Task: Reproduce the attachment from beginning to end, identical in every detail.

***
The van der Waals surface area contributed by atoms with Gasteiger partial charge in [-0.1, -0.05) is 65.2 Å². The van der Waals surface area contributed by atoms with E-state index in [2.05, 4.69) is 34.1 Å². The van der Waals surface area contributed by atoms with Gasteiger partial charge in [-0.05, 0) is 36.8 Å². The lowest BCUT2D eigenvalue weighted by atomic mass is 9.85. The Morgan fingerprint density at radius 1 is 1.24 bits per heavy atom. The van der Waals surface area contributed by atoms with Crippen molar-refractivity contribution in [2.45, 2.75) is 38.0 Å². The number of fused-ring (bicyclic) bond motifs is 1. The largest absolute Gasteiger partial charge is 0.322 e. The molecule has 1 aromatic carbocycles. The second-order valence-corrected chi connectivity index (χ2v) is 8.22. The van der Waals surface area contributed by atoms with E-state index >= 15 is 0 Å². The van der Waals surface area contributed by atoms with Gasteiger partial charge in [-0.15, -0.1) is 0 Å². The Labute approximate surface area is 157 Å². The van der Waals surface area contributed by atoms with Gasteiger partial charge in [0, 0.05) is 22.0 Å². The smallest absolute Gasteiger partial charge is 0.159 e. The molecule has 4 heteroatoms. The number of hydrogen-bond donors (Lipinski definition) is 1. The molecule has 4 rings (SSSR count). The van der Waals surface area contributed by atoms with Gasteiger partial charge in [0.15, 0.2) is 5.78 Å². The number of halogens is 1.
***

The van der Waals surface area contributed by atoms with Gasteiger partial charge in [-0.1, -0.05) is 65.2 Å². The van der Waals surface area contributed by atoms with E-state index in [2.05, 4.69) is 34.1 Å². The van der Waals surface area contributed by atoms with Gasteiger partial charge in [-0.05, 0) is 36.8 Å². The lowest BCUT2D eigenvalue weighted by atomic mass is 9.85. The Morgan fingerprint density at radius 1 is 1.24 bits per heavy atom. The van der Waals surface area contributed by atoms with Crippen molar-refractivity contribution in [2.45, 2.75) is 38.0 Å². The number of fused-ring (bicyclic) bond motifs is 1. The largest absolute Gasteiger partial charge is 0.322 e. The molecule has 1 aromatic carbocycles. The second-order valence-corrected chi connectivity index (χ2v) is 8.22. The van der Waals surface area contributed by atoms with E-state index >= 15 is 0 Å². The van der Waals surface area contributed by atoms with Gasteiger partial charge in [-0.15, -0.1) is 0 Å². The Labute approximate surface area is 157 Å². The van der Waals surface area contributed by atoms with Gasteiger partial charge in [0, 0.05) is 22.0 Å². The smallest absolute Gasteiger partial charge is 0.159 e. The molecule has 4 heteroatoms. The number of hydrogen-bond donors (Lipinski definition) is 1. The molecule has 4 rings (SSSR count). The van der Waals surface area contributed by atoms with Gasteiger partial charge in [0.15, 0.2) is 5.78 Å². The number of halogens is 1.